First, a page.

Author and New Yorker columnist Malcolm Gladwell addresses the crowd at The Art of Marketing Conference in Montreal.

Author and New Yorker columnist Malcolm Gladwell addresses the crowd at The Art of Marketing Conference in Montreal.

The Art of Marketing conference series touched down in Montreal earlier this week, and with it came a broad speaker lineup, with business leaders, journalists and entrepreneurs each taking a generous 45-minutes to share their ideas about the art and science of marketing.

Here are three lessons we took away from the event.

How loyal is your brand?

For a business conference using the hashtag, #TheArtof, there was an awful lot of talk about data. Much of that talk circled around the very human idea that brand marketers need to focus less on devising ways to get customers to like them, and more on how to give back.

During the afternoon panel discussion, John Boynton, CMO at Aimia, used an offline analogy, telling the audience that just like the corner store guy who remembers your name and gives you a deal now and then, “you have to visibly go out there and demonstrate why you’re worthy of people’s loyalty in some demonstrative way.”

Jackie Huba, author of Monster Loyalty: How Lady Gaga Turns Followers into Fanatics, used examples from Lady Gaga’s marketing rulebook to show just how powerful demonstrative acts of loyalty can be.

She says it’s up to marketers to discover the “one percenters” – those people who have an “irrational love for a brand” – and then nurture that love by building a community and injecting it with content and ideas they can consume, just as Lady Gaga did with her “Reddit meets Pinterest” social network, LittleMonsters.

Hundreds of business professionals gathered at Montreal's Palais des congrès to attend the Art of Marketing conference.

Hundreds of business professionals gathered at Montreal’s Palais des congrès for the Art of Marketing conference.

The attitude advantage

During his talk, New Yorker columnist and bestselling author Malcolm Gladwell used his flair for storytelling to contest that resources, technologies and skills tend to be less important than attitude. Or as he put it, “The crucial part of transformation begins with the mind.”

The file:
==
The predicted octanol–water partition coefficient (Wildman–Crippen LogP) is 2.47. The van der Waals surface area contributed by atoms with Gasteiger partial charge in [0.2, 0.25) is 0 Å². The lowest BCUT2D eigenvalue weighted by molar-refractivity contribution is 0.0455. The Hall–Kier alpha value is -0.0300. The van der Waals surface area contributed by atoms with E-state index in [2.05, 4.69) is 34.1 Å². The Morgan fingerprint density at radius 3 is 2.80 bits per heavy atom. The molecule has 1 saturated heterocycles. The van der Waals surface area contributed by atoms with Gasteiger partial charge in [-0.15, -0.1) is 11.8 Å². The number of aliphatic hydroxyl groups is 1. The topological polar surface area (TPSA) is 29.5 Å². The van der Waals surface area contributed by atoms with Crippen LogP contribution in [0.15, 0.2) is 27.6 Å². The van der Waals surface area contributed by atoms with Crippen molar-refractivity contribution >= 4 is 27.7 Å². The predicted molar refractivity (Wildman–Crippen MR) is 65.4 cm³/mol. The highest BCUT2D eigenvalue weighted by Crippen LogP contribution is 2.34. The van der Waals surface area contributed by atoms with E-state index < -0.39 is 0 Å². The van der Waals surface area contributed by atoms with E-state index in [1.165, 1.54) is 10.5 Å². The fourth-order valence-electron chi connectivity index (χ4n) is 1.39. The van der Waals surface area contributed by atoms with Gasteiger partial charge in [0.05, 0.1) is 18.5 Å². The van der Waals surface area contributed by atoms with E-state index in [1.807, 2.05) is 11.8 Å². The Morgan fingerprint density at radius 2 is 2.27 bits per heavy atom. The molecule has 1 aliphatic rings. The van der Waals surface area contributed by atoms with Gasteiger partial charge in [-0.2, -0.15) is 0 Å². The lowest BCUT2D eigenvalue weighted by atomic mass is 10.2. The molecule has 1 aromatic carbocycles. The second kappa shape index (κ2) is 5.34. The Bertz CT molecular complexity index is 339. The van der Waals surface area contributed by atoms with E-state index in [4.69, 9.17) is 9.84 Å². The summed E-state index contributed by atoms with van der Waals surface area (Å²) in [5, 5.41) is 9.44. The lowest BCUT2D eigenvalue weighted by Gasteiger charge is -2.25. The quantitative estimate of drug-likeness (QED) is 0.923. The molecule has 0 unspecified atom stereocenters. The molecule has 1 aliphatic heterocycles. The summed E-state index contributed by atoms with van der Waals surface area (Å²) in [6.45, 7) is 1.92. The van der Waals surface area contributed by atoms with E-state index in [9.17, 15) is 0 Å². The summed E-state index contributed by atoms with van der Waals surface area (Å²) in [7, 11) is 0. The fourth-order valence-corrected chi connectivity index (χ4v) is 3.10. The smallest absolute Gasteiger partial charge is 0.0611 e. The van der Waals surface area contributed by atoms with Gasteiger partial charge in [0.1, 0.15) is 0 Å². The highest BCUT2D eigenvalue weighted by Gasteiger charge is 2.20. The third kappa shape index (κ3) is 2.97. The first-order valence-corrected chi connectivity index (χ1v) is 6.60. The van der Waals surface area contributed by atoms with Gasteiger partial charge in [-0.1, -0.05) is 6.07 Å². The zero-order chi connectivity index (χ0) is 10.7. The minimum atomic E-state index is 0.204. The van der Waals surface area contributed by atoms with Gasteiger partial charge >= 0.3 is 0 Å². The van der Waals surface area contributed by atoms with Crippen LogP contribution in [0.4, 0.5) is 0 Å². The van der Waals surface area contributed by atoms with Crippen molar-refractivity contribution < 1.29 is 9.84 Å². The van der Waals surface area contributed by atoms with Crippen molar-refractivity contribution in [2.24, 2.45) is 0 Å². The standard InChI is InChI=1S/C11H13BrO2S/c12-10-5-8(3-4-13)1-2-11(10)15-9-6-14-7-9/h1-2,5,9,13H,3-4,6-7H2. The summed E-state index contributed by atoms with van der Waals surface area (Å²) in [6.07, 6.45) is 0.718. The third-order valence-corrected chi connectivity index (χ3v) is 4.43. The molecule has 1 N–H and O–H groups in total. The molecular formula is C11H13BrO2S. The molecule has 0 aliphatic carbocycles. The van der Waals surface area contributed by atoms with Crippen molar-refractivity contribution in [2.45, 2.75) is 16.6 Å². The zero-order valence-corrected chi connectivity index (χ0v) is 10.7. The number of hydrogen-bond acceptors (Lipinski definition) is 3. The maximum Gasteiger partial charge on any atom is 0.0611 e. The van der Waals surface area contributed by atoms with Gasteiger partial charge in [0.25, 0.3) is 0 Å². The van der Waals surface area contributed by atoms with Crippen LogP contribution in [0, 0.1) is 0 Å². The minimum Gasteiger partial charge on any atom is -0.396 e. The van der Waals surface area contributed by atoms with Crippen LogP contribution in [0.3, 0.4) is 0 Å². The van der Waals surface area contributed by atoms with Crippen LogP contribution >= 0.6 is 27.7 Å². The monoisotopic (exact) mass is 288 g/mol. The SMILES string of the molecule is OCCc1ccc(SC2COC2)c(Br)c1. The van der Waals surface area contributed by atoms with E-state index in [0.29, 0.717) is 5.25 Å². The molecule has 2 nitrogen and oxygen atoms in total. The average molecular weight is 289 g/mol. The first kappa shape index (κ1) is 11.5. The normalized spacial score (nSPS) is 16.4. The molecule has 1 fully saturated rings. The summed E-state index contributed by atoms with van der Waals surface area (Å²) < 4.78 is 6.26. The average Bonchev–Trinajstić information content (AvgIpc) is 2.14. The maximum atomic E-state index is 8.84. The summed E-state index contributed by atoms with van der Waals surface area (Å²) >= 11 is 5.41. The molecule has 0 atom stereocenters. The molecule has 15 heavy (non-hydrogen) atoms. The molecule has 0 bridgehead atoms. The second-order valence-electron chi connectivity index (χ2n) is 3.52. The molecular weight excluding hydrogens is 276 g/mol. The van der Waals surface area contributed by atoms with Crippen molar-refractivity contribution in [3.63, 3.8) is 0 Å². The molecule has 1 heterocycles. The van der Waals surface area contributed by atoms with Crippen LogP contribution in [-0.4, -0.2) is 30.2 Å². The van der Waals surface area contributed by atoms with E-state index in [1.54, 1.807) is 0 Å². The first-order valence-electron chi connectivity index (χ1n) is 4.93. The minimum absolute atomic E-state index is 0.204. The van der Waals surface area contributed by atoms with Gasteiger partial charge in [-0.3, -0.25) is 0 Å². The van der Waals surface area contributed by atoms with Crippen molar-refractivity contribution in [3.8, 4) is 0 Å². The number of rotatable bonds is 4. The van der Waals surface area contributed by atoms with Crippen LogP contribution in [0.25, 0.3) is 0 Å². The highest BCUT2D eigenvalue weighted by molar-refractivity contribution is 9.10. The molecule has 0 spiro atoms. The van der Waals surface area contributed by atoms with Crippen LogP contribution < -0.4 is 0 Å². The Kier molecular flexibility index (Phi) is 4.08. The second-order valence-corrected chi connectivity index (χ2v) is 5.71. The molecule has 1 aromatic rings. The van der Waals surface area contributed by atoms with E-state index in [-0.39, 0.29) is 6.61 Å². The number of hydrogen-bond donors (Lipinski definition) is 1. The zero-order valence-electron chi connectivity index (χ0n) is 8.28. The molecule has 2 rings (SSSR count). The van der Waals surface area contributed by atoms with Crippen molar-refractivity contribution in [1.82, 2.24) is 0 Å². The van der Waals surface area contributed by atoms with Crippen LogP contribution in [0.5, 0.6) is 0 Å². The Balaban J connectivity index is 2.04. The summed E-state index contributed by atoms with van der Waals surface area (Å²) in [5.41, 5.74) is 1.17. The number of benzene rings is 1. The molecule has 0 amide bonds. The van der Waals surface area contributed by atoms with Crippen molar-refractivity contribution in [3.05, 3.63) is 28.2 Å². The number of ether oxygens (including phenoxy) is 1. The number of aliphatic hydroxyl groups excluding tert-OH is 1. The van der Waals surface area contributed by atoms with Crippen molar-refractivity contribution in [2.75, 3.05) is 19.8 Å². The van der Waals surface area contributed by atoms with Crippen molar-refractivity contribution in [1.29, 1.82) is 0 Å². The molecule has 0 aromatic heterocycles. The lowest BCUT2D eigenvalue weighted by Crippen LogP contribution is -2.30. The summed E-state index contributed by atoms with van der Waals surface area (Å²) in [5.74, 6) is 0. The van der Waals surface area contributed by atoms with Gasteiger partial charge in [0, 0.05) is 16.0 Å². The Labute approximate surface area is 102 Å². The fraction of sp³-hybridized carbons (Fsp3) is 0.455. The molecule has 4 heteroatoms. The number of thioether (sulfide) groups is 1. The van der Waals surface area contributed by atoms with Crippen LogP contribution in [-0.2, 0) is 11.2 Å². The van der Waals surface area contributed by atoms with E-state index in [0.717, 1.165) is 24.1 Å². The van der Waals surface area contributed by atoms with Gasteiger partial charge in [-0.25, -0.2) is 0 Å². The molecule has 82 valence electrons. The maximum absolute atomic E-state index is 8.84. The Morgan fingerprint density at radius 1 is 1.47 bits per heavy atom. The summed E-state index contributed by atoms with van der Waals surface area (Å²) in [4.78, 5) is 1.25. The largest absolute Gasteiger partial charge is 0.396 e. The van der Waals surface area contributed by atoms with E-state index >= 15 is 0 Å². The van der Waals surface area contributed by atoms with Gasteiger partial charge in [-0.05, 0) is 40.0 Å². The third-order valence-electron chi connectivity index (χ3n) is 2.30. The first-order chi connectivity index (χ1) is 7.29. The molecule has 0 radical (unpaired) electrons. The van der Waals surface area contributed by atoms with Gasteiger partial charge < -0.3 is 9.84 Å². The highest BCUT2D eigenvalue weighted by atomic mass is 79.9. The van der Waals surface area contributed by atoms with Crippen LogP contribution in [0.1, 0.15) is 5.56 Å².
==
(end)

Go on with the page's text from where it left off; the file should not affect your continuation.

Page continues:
His central hypothesis is that innovators tend to be conscientious, open to new ideas, and disagreeable. He paid homage to the famously ill-tempered Steve Jobs, but it was the unlikely story of Malcolm McLean that drove Gladwell’s point home.

After building his transport truck empire, McLean, who knew next to nothing about the business of transatlantic freight shipping, made it his mission to do what many before him had tried and failed: To transform the transportation industry by drastically reducing the time and cost of overseas shipping.

In 1956 he achieved that goal with the invention of the shipping container. The moral of the story: “It’s not enough to be capable of coming up with a bold new idea, the wherewithal and focus to put it into practice, you also have to not mind that the rest of the world will stand up and call you an idiot.”

Being disagreeable can also work for brands. Jackie Huba used the Alamo Drafthouse Cinema to show how brands benefit by sticking to their principles, even when that means standing up to their own customers:

There’s a purpose to marketing

Over the course of the event a push and pull materialized between the value of insights-driven marketing that relies on hard data, and the value of marketing from the heart.

Purpose-driven marketing isn’t a breakthrough idea, but what is new is just how mainstream the practice has become. And for good reason. As Jackie Huba said in reference to Lady Gaga’s commitment to LGBTQ advocacy, “connecting with values is a really good business strategy.”

Connecting with values is a really good business strategy.

Eric Ryan, co-founder of Method, an earth-friendly cleaning products company, thinks that in an era when brands don’t have fixed characteristics, it’s best for companies to lead with values by “branding from the inside out.”

That way, even if the product or other tangible elements of a business change, people can still relate to the brand.

The sweet spot, though, is when brands use data-driven insights to deliver on their promises. Charles Duhigg, a New York Times reporter and author of the bestseller, The Power of Habit, showed how Starbucks managed to do just that when it used customer intelligence to create its LATTE method to help its largely adolescent workforce improve the customer experience: Listen to the customer, Acknowledge the problem, Take action, Thank the customer and Encourage them to return.

The last speaker of the day was fashion designer Marc Ecko. He also had the final word on the subject. When it comes down to it, what matters most is for marketers to elevate their craft by creating “wealth that matters.”

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